Yellowstone tourist tries to pet bison until Park Ranger intervenes

Wildlife danger sign at Yellowstone National Park with bison standing in background
(Image credit: Getty)

A woman strolled right up to a bison at Yellowstone National Park this week, and only held back from petting it after a Park Ranger intervened. Bison injure more people at Yellowstone than any other animal, usually because people underestimate their speed and strength, and get too close.

This incident was caught on camera by Alicia Parsons. She shared her photos online via Instagram account TouronsOfYellowstone, which calls out bad behavior at US National Parks. Other recent incidents have included visitors interrupting feeding grizzly bears, harassing elk, and cornering bison while carrying young children.

"She was probably a foot or two [away, and] was about to pet him and a ranger started yelling at her from the road!" Parsons wrote. "This was across from old faithful gas station and someone has just been charged by the same animal[.] Ambulance and rangers were just across the street from this disaster in waiting!"

Two people have suffered serious abdominal injuries after being gored by bison at US National Parks this year, and last year three people were gored by the animals within the space of a few weeks.

On May 30 2022, a woman was attacked after approaching within 10 feet of a bison on a boardwalk. On June 27, a man suffered injuries to his arm after being charged by one of the animals, and just two days later a woman was gored when she and her daughter accidentally approached a bison when returning to their car near the trailhead.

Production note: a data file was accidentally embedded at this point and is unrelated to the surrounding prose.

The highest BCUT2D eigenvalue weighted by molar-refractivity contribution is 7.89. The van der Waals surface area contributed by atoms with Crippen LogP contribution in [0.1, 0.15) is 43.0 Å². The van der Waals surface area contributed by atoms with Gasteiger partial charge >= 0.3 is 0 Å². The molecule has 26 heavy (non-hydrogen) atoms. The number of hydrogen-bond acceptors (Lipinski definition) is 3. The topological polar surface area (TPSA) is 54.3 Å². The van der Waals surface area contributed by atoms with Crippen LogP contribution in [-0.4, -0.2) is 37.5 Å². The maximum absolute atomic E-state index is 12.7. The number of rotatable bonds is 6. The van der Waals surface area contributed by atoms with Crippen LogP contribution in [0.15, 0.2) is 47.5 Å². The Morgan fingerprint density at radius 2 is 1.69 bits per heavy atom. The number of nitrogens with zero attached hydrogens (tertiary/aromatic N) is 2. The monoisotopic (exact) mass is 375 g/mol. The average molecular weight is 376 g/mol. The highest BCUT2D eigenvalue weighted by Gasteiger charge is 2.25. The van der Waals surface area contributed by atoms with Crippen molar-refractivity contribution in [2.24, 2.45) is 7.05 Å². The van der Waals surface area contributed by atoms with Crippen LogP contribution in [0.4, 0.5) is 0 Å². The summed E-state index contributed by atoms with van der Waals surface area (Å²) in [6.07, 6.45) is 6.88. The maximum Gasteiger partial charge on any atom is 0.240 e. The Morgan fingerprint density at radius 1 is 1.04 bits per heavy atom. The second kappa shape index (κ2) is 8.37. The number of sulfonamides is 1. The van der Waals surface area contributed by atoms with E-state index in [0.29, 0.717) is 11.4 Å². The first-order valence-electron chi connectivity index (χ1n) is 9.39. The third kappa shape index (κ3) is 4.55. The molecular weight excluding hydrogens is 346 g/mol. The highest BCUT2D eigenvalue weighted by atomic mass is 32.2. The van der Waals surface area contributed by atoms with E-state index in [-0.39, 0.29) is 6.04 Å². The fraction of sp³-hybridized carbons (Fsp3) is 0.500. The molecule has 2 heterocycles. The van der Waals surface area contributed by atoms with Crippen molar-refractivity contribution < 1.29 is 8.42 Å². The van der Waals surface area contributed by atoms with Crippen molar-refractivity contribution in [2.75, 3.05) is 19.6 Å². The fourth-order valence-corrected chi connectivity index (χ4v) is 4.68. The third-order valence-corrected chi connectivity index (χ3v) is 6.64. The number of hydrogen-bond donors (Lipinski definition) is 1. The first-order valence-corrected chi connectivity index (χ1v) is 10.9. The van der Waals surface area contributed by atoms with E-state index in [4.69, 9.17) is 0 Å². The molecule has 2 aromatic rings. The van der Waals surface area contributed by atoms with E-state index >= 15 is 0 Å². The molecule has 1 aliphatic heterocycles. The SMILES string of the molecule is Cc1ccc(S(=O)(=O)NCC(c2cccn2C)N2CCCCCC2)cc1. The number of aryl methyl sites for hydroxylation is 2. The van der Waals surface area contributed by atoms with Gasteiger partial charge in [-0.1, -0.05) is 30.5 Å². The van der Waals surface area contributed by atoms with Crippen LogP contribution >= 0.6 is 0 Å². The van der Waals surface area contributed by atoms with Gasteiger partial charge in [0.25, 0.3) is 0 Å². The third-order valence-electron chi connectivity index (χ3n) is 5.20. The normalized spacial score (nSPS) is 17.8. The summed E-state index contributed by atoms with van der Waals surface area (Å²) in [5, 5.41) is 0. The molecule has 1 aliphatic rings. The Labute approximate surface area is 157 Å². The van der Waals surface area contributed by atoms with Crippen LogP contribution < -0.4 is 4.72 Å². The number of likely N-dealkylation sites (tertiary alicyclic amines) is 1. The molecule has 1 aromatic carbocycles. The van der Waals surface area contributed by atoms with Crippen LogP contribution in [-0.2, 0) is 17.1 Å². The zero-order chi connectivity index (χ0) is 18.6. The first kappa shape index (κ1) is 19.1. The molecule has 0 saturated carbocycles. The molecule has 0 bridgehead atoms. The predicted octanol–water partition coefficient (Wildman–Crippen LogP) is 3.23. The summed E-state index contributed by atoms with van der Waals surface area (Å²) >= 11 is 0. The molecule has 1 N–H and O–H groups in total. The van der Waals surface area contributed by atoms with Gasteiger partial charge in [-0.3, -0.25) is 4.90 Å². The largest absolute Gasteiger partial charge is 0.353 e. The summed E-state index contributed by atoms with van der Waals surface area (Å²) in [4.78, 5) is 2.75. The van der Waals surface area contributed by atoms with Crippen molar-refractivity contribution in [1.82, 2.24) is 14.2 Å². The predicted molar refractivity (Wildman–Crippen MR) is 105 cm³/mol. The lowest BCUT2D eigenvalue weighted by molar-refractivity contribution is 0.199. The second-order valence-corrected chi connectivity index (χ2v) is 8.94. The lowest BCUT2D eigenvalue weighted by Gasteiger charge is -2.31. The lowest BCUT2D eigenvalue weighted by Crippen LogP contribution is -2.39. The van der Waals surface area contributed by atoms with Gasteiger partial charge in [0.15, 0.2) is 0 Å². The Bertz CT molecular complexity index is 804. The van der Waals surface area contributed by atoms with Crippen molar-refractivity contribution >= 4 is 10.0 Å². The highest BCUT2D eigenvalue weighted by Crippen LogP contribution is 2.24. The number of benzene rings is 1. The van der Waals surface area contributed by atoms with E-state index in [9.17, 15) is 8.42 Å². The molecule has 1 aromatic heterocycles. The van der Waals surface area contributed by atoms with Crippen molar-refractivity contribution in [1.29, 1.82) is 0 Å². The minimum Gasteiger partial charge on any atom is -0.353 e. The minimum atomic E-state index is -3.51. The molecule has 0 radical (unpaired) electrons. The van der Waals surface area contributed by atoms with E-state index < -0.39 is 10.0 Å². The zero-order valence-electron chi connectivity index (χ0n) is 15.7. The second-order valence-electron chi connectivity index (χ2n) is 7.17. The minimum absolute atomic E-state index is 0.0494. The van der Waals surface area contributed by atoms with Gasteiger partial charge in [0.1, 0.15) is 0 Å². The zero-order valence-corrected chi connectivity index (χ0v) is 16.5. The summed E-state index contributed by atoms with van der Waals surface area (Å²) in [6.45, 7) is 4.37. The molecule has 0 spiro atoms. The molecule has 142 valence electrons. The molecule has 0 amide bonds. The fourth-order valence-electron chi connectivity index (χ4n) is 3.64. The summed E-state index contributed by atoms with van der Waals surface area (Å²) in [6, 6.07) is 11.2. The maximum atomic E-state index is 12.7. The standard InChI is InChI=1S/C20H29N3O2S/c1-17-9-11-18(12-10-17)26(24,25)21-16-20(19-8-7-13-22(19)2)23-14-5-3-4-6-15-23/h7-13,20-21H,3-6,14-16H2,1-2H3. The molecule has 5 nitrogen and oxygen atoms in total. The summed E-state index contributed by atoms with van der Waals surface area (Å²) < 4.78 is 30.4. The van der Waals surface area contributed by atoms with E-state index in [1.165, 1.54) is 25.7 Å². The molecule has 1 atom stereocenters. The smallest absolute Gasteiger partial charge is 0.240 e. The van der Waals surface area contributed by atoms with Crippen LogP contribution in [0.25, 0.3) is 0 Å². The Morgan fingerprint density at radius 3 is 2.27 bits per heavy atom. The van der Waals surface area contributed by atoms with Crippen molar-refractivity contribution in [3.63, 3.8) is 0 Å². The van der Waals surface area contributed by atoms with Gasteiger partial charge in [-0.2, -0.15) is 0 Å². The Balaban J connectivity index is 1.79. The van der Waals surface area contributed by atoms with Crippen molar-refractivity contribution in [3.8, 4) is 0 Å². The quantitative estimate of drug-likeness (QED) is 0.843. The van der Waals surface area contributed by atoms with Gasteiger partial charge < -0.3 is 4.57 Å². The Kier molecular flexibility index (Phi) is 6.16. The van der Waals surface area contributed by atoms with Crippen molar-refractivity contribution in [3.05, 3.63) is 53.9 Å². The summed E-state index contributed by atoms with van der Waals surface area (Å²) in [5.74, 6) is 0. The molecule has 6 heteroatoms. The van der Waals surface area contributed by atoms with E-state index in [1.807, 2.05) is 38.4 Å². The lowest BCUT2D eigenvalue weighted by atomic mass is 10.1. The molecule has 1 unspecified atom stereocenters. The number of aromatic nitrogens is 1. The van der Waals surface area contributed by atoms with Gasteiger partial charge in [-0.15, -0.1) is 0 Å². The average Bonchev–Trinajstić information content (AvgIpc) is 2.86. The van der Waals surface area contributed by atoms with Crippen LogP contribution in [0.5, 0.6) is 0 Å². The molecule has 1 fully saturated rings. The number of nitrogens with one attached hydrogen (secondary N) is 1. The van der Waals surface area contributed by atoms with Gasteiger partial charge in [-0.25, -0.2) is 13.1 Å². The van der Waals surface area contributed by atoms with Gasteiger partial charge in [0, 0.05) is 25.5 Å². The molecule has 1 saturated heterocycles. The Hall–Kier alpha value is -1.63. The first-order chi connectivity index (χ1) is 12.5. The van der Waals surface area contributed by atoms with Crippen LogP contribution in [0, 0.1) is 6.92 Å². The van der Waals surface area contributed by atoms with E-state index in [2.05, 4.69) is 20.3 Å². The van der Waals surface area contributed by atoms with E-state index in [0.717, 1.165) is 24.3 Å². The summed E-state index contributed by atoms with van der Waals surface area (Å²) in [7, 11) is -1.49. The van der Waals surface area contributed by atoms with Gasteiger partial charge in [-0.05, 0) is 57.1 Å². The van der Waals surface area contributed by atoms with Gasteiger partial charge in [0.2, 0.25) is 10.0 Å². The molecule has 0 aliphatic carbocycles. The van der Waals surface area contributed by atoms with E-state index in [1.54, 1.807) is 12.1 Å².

Keeping safe

Although they may look like fluffy cows, bison are wild animals and can be unpredictable. Males are most likely to become aggressive during the mating season (known as the rut), which takes place between June and September. Females will be particularly protective around their young, which are born between late March and May.

According to the National Bison Association, bison can also react badly if they feel trapped in an area: "As soon as they are forced, they perceive that they are going to be trapped against their will and they rapidly revert to an escape mentality. If they cannot escape, aggression is their next option."

The National Park Service (NPS) warns visitors to stay at least 25 yards (23 meters) from bison at all times, and never approach or try to touch the animals. It's much safer to watch from a distance using a pair of binoculars. For more advice, see our guide how to avoid being gored by a bison.

Cat Ellis

Cat is the editor of Advnture, She’s been a journalist for 15 years, and was fitness and wellbeing editor on TechRadar before joining the Advnture team in 2022. She’s a UK Athletics qualified run leader, and in her spare time enjoys nothing more than lacing up her shoes and hitting the roads and trails (the muddier, the better), usually wearing at least two sports watches.